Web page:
JMI focusers on the original main Celestron C-11 instrument -- the one on the right is for "rough" manual focus (really quite accurate), the one in the middle is an extremely precise electric focuser, operated either from a hand (for visual observation) or computer (for photographic focusing) controller. (Note Orion G3 camera at far left.) As shown above, now the main photographic instrument is the superior Explore Scientific ES127ED apochromatic refractor. Recent guidescope is Astromania's 60mm finder/guidescope.
Electric JMI focuser on the original Megrez 80 guidescope. (Note Canon 450D XSi imaging camera at the rear of this optical train.) The Canon remains the primary imaging camera, but others are employed as well. See the imaging page of this website for more details. FYI, the Megrez 80 achromatic refractor was used to image the 2017 total solar eclipse, linked here.

SBIG ST8300
Apogee U8300
Atik Infinity
New to RVO is the SBIG ST-8300 CCD; it is a one-shot color camera that is cooled to 30-40 degrees C below ambient, making it far more sensitive to dim deep-sky objects than the non-cooled Canon XSi camera shown above. Click the camera's image above to learn about this company's important, groundbreaking influence on CCD imaging. Also new to RVO is the scientifically-superior Apogee U8300 highly-sensitive and electronically cooled monochrome CCD camera, employing the black & white version of the same KAF8300 chip as the SBIG CCD camera. Pictured above is the camera mounted on well-known astrophotographer David Ratledge's rig in the UK. The Atik Infinity video camera is now employed and used "visually," with the view appearing not through the eyepiece, but rather on an on-site computer screen. Click this text to access the first visual/video observing session. Click this text to view recent images obtained using this technique.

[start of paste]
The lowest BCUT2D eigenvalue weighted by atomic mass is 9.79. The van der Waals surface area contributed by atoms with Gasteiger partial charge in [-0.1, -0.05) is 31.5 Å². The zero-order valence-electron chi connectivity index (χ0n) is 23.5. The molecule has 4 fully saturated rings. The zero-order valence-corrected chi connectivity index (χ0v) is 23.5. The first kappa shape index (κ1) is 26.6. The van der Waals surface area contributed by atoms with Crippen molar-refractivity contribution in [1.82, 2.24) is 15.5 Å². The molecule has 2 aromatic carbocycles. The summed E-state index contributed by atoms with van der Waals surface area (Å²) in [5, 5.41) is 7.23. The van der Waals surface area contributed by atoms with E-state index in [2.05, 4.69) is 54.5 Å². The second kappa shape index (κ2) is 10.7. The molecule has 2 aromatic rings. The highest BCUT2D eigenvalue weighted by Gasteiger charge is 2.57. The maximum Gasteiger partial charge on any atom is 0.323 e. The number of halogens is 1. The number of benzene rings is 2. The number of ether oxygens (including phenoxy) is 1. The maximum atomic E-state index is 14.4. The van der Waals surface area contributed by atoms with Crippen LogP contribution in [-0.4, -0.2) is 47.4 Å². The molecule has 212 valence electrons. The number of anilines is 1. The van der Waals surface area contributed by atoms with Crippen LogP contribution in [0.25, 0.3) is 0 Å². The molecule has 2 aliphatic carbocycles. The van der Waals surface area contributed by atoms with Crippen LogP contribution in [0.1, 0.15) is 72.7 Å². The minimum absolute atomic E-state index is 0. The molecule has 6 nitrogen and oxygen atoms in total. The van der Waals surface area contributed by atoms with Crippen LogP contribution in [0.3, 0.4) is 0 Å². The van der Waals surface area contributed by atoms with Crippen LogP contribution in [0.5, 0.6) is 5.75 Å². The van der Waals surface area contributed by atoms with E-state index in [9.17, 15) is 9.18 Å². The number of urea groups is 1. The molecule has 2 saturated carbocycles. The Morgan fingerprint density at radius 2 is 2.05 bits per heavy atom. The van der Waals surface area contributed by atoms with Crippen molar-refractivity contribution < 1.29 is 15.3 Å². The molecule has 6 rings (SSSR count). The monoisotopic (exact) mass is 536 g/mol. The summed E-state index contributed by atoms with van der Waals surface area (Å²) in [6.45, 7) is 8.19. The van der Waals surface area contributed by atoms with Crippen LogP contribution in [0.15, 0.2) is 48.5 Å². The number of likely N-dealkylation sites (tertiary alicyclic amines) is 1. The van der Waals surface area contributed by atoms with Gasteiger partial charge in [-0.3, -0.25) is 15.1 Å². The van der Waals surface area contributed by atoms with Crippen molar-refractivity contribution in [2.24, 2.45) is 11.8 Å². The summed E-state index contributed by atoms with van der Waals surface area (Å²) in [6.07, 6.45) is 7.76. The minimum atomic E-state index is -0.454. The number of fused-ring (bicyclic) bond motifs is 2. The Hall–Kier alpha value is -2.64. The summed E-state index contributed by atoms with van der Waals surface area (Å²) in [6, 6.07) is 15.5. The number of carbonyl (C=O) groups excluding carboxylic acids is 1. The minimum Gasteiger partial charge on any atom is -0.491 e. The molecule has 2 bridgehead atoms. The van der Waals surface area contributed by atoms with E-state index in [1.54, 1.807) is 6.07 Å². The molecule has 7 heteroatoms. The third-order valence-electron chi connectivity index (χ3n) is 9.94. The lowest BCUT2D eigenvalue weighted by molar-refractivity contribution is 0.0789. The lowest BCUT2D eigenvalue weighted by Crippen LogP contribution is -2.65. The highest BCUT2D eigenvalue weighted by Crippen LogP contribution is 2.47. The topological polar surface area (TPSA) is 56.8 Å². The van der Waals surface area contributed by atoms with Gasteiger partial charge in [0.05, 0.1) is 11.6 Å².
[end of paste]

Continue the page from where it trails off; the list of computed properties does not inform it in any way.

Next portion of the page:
If one decides to observe visually, quality eyepieces are perhaps the most important accessory. Below are pictured some of RVO's eyepieces. the Tele Vue Naglers are consider the Rolls-Royce of deep-sky eyepieces; the University Optics Konigs not very far behind (I actually prefer these eyepieces)! For planetary viewing, the Orthoscopic style is preferred for razor-sharp to-the-edge views of fine planetary and lunar details.

Rabbit Valley Observatory's Nagler eyepieces
Rabbit Valley Observatory's Orthoscopic eyepieces
RVO's Nagler eyepieces -- considered the Rolls-Royce of oculars
Rabbit Valley Observatory's collection of University Optics' Konigs and Orthos

RVO's imagers include several Canon 450D/XSi imaging cameras -- modern DSLRs with large chips, modified to be more sensitive to the red light of nebulae and other deep-sky objects -- as well as the imaging and video cameras as pictured above. Guiding is now done with the excellent ZWO ASI120MM guiding camera. The cameras are controlled via laptop computer and a selection of sophisticated programs customized for astronomical use, discussed in greater detail in the imaging section of this website.

Rabbit Vally Ogservatory's Toshiba laptop
Rabbit Valley Observatory's aging but functional Toshiba laptop (recently replaced by a Dell model), running Windows XP -- a very stable astronomical platform. For video, a slightly newer Dell laptop running Windows 7 is employed.

So, if you decide to take advantage of this opportunity, your real decision is whether to observe visually or work to obtain a beautiful photograph(s) of a favorite object. Or, if you have the time, why not both! We hope to hear from you soon!


home
history
equipment
visual observing sessions
imaging sessions
image post-processing
"The Imperative of Night" narrative
contact us

 

(all content copyright 2015-2019 Willis Greiner Photography, all rights reserved)